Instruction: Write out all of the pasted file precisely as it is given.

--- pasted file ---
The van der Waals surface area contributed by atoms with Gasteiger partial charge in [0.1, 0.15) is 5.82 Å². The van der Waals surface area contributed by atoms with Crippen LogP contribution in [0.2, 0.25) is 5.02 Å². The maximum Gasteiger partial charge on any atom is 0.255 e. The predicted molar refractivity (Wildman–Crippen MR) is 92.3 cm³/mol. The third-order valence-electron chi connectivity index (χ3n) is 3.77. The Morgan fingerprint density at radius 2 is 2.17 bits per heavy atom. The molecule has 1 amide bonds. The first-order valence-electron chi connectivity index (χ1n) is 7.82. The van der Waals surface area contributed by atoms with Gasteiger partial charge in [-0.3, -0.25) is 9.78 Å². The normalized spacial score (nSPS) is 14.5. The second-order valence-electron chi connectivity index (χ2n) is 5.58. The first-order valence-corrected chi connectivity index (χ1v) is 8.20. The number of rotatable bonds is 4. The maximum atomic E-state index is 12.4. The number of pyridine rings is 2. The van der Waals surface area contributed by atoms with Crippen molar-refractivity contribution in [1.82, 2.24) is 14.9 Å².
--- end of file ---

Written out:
The van der Waals surface area contributed by atoms with Gasteiger partial charge in [0.1, 0.15) is 5.82 Å². The van der Waals surface area contributed by atoms with Crippen LogP contribution in [0.2, 0.25) is 5.02 Å². The maximum Gasteiger partial charge on any atom is 0.255 e. The predicted molar refractivity (Wildman–Crippen MR) is 92.3 cm³/mol. The third-order valence-electron chi connectivity index (χ3n) is 3.77. The Morgan fingerprint density at radius 2 is 2.17 bits per heavy atom. The molecule has 1 amide bonds. The first-order valence-electron chi connectivity index (χ1n) is 7.82. The van der Waals surface area contributed by atoms with Gasteiger partial charge in [-0.3, -0.25) is 9.78 Å². The normalized spacial score (nSPS) is 14.5. The second-order valence-electron chi connectivity index (χ2n) is 5.58. The first-order valence-corrected chi connectivity index (χ1v) is 8.20. The number of rotatable bonds is 4. The maximum atomic E-state index is 12.4. The number of pyridine rings is 2. The van der Waals surface area contributed by atoms with Crippen molar-refractivity contribution in [1.82, 2.24) is 14.9 Å².